At the heart of what leaders hope for their people is the satisfaction of psychological needs for autonomy, relatedness, and competence. At a deep level, leaders want the people they lead to have the benefits that come through the emotionally compelling aspects of work, yet leaders continue to focus attention on just the opposite. They focus on what they can easily measure.
As in life, the most rewarding aspects of work are the things most difficult to measure.
If you believe the statement If you cannot measure it, it does not matter, ask yourself why. Is it outside your comfort zone to deal with the emotional nature of things not easily measured? Is it because you believe your job is to control things, and it is difficult to control something
not easily measured?
Some things are best left unmeasured. One of life’s great joys is eating in Italy. Ask anyone who has traveled there—food tastes better in Italy. I had the profound experience of attending a weeklong cooking course in Tuscany. I say profound because it literally changed the quality of my life—not just my cooking, but also my perspective on day-to-day living. The chef refused to provide exact measurements for anything he made. “How can I tell you how much water to put in the pasta dough? It depends on the quality of your flour, and the kind of day—the temperature, the humidity. You must add some water and oil until it feels right.” He was also hesitant to commit to a menu or plan for the week. If the zucchini flowers were blossoming, we would have fried squash blossoms; if not, then the ripe tomatoes would become the centerpiece of a Caprese salad. The chef was really teaching us mindfulness—to be present in the moment, to notice the world around us and be aware of our many options and choices. The food becomes a possibility for something profound. People can taste the difference.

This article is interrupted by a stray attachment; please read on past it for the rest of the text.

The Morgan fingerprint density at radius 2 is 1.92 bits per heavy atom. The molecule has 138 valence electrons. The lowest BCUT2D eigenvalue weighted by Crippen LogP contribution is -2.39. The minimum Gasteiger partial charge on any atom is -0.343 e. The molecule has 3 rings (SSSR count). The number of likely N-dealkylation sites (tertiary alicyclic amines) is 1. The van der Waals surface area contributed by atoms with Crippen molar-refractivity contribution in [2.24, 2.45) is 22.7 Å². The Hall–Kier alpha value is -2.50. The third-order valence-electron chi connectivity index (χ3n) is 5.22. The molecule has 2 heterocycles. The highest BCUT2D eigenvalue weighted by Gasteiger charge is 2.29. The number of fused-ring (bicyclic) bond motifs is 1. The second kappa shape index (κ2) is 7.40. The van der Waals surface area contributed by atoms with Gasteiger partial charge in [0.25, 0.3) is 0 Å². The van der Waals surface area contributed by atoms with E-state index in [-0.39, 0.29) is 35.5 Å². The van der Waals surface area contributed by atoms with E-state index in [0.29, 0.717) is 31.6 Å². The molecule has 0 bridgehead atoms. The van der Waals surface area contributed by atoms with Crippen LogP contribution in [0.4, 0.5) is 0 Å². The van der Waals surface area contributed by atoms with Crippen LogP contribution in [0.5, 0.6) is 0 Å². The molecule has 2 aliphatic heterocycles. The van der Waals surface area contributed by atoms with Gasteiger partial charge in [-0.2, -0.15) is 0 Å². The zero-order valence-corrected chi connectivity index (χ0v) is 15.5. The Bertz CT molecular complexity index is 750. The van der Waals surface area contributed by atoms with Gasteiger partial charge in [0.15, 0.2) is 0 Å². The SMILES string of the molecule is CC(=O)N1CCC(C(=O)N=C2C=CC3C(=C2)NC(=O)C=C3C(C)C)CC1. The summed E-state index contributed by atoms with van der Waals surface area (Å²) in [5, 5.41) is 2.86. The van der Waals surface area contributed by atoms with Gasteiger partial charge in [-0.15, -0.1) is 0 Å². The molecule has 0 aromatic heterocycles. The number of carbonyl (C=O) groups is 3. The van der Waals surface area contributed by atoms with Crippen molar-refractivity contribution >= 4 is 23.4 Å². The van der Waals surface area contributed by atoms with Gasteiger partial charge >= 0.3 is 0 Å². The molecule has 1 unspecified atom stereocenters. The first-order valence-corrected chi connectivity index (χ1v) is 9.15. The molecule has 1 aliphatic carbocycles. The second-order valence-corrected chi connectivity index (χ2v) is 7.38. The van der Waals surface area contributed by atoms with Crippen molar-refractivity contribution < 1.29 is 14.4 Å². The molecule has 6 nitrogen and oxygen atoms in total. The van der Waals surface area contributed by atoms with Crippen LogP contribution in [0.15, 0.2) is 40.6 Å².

Challenge the belief that if you cannot measure it, it is not important. Put this optimal motivation belief into practice instead: If you cannot measure it, it is probably really, really important.
Of course, there are many things in life and work we need to measure. Baking pastries is a science where measuring makes the difference between a fluffy cupcake and a hockey puck. But a true growth step for leaders is to become more comfortable promoting things that
cannot be easily measured and more mindful of what they generate. Like feelings. If leaders rule out people’s emotional nature at work—including their own—because they are not skilled enough to cope, we all lose what it means to be fully human. That is too high a price to pay for being comfortable.
Challenge your own comfort zone as you lead with best practices that encourage people’s psychological needs.
• Explore individuals’ natural interest in and enthusiasm for the goal.
• Emphasize learning goals, not just performance goals.
• Encourage self-reflection and growth. Legitimize mistakes as part of the learning process.
Observe the shift in energy when you focus your leadership on things that cannot be easily measured—things such as love, joy, and gratitude. Your people will eat it up.
Challenging Motivation Beliefs, Perceptions, and Outdated Practices
The real story of motivation is that all human beings long to thrive. We are learners who want to grow, enjoy our work, be productive, make positive contributions, and build lasting relationships. Not because of promises of external rewards or pressure, but because it is our human nature to make these things happen.
Our desire to thrive may be innate, but thriving doesn’t happen automatically—especially at work. People gravitate toward psychological growth and integration, but that doesn’t guarantee it will happen. Human thriving in the workplace is a dynamic potential that requires conditions of nurturing.
As a leader you either facilitate, foster, and nurture your people’s flourishing, or you disrupt, thwart, and impede it. It all hinges on your beliefs. At the end of the day, your leadership beliefs will either promote or erode people’s opportunity to experience optimal motivation in
the workplace. Is your focus on what you want from people or what you want for people? Ironically, when your focus is on what you want for people, the result will be what you want from people.